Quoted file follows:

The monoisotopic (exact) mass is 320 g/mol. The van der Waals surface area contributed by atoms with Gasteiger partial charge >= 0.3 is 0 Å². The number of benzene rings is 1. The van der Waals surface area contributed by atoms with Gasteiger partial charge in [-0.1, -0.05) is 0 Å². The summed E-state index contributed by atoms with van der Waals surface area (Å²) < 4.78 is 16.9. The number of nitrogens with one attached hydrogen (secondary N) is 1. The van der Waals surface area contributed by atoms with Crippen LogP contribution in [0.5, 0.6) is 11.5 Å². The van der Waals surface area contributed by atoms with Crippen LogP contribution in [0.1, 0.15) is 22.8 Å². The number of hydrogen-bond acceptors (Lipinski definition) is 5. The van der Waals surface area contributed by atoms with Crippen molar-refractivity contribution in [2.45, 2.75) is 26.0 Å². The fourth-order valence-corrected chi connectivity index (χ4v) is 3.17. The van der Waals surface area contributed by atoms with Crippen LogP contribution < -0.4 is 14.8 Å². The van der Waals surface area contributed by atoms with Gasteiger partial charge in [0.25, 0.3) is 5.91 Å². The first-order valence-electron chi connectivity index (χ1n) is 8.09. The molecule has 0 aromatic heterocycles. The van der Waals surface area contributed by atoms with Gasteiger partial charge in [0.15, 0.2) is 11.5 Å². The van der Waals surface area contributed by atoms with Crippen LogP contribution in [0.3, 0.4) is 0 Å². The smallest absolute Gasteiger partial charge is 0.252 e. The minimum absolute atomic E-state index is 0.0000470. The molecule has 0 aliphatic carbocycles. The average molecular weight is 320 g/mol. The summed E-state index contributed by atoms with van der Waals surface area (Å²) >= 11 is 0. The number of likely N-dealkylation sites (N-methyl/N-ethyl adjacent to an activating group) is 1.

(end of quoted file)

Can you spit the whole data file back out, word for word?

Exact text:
The monoisotopic (exact) mass is 320 g/mol. The van der Waals surface area contributed by atoms with Gasteiger partial charge >= 0.3 is 0 Å². The number of benzene rings is 1. The van der Waals surface area contributed by atoms with Gasteiger partial charge in [-0.1, -0.05) is 0 Å². The summed E-state index contributed by atoms with van der Waals surface area (Å²) < 4.78 is 16.9. The number of nitrogens with one attached hydrogen (secondary N) is 1. The van der Waals surface area contributed by atoms with Crippen LogP contribution in [0.5, 0.6) is 11.5 Å². The van der Waals surface area contributed by atoms with Crippen LogP contribution in [0.1, 0.15) is 22.8 Å². The number of hydrogen-bond acceptors (Lipinski definition) is 5. The van der Waals surface area contributed by atoms with Crippen molar-refractivity contribution in [2.45, 2.75) is 26.0 Å². The fourth-order valence-corrected chi connectivity index (χ4v) is 3.17. The van der Waals surface area contributed by atoms with Crippen LogP contribution < -0.4 is 14.8 Å². The van der Waals surface area contributed by atoms with Gasteiger partial charge in [0.25, 0.3) is 5.91 Å². The first-order valence-electron chi connectivity index (χ1n) is 8.09. The molecule has 0 aromatic heterocycles. The van der Waals surface area contributed by atoms with Gasteiger partial charge in [0.15, 0.2) is 11.5 Å². The van der Waals surface area contributed by atoms with Crippen LogP contribution in [0.3, 0.4) is 0 Å². The smallest absolute Gasteiger partial charge is 0.252 e. The minimum absolute atomic E-state index is 0.0000470. The molecule has 0 aliphatic carbocycles. The average molecular weight is 320 g/mol. The summed E-state index contributed by atoms with van der Waals surface area (Å²) >= 11 is 0. The number of likely N-dealkylation sites (N-methyl/N-ethyl adjacent to an activating group) is 1.